The Federal Government has confirmed that members of the National Youth Service Corps (NYSC) will receive at least N30,000 as monthly allowance due to the signing of the new national minimum wage bill.
President Muhammadu Buhari signed the bill into law last month to increase the national minimum wage from N18,000 to N30,000 after months of negotiations with labour unions and state governments.
The law makes it compulsory for all employers of labour in Nigeria to pay their workers the sum of N30,000, with the exclusion of employers with less than 25 employees.
The signing of the bill had led to speculations about how it would affect corps members who currently earn N19,800 as monthly allowance from the Federal Government.
The speculations have now been put to bed by the Minister of Finance, Zainab Ahmed, who revealed that the government is working out the modalities of the new minimum wage.
While speaking at a press conference on Thursday, May 16, 2019, she said corps members will now be paid the minimum wage, at least.
She said, “Apart from the increase of the minimum wage from N18,000 to N30,000, there is also a consequential adjustment that we have to negotiate with the labour unions.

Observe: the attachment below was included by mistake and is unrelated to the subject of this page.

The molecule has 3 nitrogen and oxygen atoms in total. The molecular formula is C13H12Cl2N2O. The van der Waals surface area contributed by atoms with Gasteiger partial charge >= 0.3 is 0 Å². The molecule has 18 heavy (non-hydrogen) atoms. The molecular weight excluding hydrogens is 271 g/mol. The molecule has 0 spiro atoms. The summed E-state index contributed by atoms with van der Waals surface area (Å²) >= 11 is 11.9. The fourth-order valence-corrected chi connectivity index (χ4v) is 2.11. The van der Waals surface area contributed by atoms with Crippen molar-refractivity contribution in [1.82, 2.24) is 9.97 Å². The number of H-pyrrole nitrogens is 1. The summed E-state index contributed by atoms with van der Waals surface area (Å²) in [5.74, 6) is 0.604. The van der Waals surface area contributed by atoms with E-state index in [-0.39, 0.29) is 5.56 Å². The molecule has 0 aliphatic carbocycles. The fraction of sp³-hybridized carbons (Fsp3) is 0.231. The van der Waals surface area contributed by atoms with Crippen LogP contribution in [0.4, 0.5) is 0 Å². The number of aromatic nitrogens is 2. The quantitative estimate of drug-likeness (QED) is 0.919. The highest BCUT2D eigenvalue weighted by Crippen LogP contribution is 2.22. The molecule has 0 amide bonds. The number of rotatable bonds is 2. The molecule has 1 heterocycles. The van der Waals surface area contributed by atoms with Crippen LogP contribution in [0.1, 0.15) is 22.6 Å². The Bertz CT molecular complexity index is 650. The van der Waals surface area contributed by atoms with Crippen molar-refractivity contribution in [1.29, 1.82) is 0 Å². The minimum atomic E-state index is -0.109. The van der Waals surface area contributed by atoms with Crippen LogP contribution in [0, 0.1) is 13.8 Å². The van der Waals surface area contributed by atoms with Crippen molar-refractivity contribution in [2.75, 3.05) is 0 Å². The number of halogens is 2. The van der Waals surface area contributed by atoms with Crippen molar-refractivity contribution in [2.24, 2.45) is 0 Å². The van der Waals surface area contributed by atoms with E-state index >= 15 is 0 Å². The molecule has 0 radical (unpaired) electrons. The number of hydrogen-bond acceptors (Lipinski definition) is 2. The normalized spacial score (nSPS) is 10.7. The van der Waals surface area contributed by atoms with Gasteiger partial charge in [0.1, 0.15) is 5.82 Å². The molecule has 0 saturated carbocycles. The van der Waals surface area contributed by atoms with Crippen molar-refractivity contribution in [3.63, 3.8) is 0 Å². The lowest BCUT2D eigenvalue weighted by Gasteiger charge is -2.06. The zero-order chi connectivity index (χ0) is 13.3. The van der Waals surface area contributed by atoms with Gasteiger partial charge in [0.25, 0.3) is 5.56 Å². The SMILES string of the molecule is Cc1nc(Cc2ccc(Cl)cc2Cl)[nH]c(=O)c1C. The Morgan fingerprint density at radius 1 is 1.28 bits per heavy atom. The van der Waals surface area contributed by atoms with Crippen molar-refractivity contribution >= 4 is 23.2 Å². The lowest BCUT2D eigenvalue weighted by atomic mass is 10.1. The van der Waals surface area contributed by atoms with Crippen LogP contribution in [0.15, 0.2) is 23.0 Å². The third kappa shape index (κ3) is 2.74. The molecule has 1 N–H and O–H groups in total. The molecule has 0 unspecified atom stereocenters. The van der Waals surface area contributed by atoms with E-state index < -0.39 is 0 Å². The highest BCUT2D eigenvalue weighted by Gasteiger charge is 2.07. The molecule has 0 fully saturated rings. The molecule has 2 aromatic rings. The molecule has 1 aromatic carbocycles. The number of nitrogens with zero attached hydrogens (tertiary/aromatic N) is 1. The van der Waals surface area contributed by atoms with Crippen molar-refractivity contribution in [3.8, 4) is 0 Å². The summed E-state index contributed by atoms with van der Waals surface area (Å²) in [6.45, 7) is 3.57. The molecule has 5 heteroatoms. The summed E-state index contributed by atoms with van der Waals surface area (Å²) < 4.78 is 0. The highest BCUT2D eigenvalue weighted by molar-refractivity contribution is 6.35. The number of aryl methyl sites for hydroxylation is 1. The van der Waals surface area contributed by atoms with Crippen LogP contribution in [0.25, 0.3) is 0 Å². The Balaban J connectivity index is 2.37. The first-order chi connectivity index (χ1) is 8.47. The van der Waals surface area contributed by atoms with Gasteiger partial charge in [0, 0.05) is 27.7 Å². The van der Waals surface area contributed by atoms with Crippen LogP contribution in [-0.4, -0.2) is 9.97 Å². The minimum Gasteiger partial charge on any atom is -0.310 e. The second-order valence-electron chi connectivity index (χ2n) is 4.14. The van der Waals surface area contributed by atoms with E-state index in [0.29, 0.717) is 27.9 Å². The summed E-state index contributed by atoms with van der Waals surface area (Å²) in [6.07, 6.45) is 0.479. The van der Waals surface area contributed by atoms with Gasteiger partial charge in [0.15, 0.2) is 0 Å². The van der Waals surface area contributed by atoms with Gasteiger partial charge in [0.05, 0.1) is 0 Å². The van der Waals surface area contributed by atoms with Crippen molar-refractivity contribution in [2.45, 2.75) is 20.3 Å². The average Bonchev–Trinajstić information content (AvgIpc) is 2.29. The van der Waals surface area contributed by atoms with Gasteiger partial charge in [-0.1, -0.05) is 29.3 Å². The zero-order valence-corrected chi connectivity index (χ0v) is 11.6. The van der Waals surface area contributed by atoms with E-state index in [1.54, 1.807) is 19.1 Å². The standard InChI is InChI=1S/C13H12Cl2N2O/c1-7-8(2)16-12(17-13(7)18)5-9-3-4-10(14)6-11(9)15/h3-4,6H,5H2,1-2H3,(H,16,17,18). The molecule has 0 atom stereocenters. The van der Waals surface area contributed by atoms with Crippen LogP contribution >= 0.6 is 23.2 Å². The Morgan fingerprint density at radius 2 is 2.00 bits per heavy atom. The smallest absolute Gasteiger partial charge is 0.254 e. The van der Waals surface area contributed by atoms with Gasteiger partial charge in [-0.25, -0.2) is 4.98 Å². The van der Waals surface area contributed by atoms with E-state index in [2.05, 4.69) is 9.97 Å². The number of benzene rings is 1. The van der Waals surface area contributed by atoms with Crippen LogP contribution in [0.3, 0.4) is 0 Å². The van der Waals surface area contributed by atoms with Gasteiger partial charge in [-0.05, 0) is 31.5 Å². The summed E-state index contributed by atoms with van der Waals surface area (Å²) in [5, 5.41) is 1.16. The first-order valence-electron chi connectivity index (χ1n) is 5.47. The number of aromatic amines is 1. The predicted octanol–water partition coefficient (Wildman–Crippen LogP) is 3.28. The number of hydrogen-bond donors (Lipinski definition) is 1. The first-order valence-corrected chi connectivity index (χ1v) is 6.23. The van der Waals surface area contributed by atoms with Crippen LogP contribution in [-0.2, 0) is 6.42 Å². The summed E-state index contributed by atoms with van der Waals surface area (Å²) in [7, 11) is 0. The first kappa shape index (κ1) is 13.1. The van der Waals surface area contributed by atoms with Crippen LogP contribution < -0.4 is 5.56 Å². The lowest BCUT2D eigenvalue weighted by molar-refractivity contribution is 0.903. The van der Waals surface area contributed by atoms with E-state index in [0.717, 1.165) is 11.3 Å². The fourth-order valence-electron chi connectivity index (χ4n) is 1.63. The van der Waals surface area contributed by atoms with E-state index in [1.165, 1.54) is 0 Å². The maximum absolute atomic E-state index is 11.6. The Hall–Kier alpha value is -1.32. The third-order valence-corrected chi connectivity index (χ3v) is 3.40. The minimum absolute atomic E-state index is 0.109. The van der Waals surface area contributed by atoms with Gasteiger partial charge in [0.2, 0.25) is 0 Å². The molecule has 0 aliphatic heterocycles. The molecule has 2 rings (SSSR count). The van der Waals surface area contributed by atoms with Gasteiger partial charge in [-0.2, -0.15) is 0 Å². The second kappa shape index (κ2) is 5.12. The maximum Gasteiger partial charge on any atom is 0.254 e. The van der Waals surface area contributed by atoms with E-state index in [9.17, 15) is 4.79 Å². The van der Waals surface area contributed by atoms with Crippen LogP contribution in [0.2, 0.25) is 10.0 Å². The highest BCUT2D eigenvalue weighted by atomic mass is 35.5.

“The total implication of that would be worked out only after the negotiations and that would involve determining how much increase every other employees above the minimum wage would get.
“It could be a flat amount or a proportion, but the other aspect that is clear is that there would be an increase for the National Youth Service Corps as well because, by the Act, they should earn at least the minimum wage and the NYSC also has to increase to that N30,000.”
The minister said negotiations will first have to be concluded with labour unions before details of final payments will be made public.
While speaking earlier this week, the Minister of Labour and Employment, Chris Ngige, evaded directly answering a question about when government would start payment of the new minimum wage even though President Buhari said last month that it was to take immediate effect.
Ngige said there were still processes and procedures the new wage would undergo before the commencement of its implementation, but that arrears would be paid any time implementation begins.